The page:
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WILL THE REAL BAYREUTH PLEASE STAND OUT

THE WORD “BAYREUTH” conjures up composer Richard Wagner, Der Ring des Nibelungen and the Richard-Wagner-Festspielhaus, his opera house built in 1876. Or so I thought until I came upon the following photo and its accompanying text.

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“Bayreuth, Bavaria. The opera house by G. and C. Galli Bibiena, built 1744 – 1748.” Caption and image from A volume of Places which have delighted, intrigued and intimidated Men, Hawthorn Books, 1957.

As cited in Places, “Bayreuth owes its historical quality and character to two people in particular: the Margravine Wilhelmine, who was the talented and favourite sister of Frederick the Great of Prussia; and less promisingly to Richard Wagner.”

Wagner playing second fiddle to a mere Margravine?

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Princess Friederike Sophie Wilhelmine, the Margravine Wilhelmine, 1709 – 1758, sister of Frederick the Great, an angel of the Age of Enlightenment. A Margravine is the wife of a Margrave; he’s higher than a Graf/Count, lower than a Herzog/Duke. Portrait by Jean-Étienne Litoard, 1745.

From Places: “The Margravine… inspired a minor renaissance in building and the arts in Bayreuth…. For her in 1748 was built the opera house, which is one of the most perfect in the world, decorated inside by the most famous theatre architect of the day, Guiseppe Galli Bibiena, and his son, most perfectly evoking the delicacy and elegance of another age.”

In fact, the place might be thought a trifle baroque for modern taste. However, it can be noted the Margravine commissioned her opera house fair and square.

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Wilhelm Richard Wagner, 1813 – 1883, German composer, theater director, polemicist.

By contrast, Wagner took plans, without permission, from architect Gottfried Semper, even though Semper also designed a baton for the composer. What’s more, years before, they had been cohorts in the Dresden May 1849 Uprising that got them both in a whole lot of trouble.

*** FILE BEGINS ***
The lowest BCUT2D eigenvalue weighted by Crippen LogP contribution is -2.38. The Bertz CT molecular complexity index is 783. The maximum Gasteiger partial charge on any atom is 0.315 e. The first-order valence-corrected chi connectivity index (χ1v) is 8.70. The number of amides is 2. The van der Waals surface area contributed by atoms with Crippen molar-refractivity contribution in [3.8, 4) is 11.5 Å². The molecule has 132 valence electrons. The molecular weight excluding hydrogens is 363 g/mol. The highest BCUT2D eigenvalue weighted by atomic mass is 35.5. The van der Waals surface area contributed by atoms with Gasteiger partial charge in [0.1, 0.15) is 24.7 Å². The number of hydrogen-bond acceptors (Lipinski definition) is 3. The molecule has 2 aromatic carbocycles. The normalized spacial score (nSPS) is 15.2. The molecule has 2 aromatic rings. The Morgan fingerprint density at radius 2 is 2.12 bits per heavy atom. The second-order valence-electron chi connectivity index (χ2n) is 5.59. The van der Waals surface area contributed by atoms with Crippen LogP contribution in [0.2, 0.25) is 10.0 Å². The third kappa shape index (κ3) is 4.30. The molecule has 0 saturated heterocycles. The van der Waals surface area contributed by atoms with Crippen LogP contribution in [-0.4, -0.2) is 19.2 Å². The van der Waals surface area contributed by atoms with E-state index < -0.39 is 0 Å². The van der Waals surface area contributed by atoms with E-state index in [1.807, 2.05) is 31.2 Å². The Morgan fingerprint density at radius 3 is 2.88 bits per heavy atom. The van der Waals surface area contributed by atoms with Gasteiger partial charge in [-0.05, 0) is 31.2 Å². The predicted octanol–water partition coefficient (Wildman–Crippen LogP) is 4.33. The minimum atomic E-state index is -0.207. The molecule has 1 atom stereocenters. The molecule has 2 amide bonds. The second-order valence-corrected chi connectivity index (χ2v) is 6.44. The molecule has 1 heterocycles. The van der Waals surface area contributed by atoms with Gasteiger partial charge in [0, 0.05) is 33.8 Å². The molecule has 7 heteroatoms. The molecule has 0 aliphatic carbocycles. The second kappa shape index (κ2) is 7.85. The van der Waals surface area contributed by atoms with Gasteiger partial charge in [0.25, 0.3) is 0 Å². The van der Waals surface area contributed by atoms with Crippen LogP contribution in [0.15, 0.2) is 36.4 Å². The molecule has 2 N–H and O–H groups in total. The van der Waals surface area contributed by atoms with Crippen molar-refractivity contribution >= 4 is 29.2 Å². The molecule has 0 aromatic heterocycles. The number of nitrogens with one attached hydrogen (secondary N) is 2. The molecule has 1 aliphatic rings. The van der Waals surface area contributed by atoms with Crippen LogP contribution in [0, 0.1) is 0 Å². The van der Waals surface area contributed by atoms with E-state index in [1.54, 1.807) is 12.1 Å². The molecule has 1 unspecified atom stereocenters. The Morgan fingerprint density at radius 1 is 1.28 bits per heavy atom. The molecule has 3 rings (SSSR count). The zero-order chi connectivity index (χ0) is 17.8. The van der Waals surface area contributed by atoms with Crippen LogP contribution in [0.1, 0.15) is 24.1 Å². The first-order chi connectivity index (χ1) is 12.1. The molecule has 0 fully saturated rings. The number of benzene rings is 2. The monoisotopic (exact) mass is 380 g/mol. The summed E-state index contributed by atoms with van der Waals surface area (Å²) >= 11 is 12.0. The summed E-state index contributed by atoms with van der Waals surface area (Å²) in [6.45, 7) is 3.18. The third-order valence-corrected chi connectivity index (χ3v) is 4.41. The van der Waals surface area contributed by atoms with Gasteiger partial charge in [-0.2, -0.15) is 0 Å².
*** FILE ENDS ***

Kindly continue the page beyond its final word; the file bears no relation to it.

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Gottfried Semper, 1803 – 1879, German architect, art critic, professor of architecture.

In an 1852 letter to a friend, Semper lamented, “What must I have done in 48, that one persecutes me forever? One single barricade did I construct—it held, because it was practical, and as it was practical, it was beautiful.”

I admire his aesthetic view of engineering.

By the 1860s, Semper was teaching architecture in Zurich. At the request of Bavaria’s King Ludwig II (the Mad King of Neuschwanstein fame), Semper worked from 1864 to 1866 on an opera theater in Munich to be dedicated to Wagner. The deal fell through, but Wagner stole many of its features for his Bayreuth Festspielhaus that was begun in 1872.

And what a Festspielhaus it is!

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Richard-Wagner-Festspielhaus, Bayreuth, Bavaria, about 175 miles north of Munich.

The hall has continental seating, its audience arranged in a single steeply-angled wedge; there are no tiers, galleries nor boxes. The Festspielhaus seats 1925 people, on the smallish side of the world’s opera houses. Milan’s La Scala, opened in 1778, seats 2030 people, Los Angeles Opera’s Dorothy Chandler Pavilion, opened in 1964, seats 3156; the Metropolitan Opera’s 1966 home in Lincoln Center, seats 4000, the largest in the world.

Unique among opera houses is a hooded orchestra pit, completely invisible to the audience. Wagner wanted no distracting motions of conductor or musicians to interfere with concentration of his onstage drama. It was a trifling concern to him that the conductor had no direct interaction with the singers; modern video equipment alleviates this somewhat. Reverberations make synchronization challenging.

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The conductor and orchestra are completely hidden from Bayreuth opera-goers. Image by Friera.

Celebrating the laying of its foundation stone on May 22, 1872, Wagner included within a capsule “some lines that I myself had composed.” It must have been a sizable capsule, because his description of Festspielhaus attributes runs almost 5000 words, ending in “May it stand there on the delightful hill outside Bayreuth.”

It’s almost as long as one of those Ring des Nibelungen soliloquies where a character says, “Let me tell you how we got into this fine kettle of fish.” ds

© Dennis Simanaitis, SimanaitisSays.com, 2016

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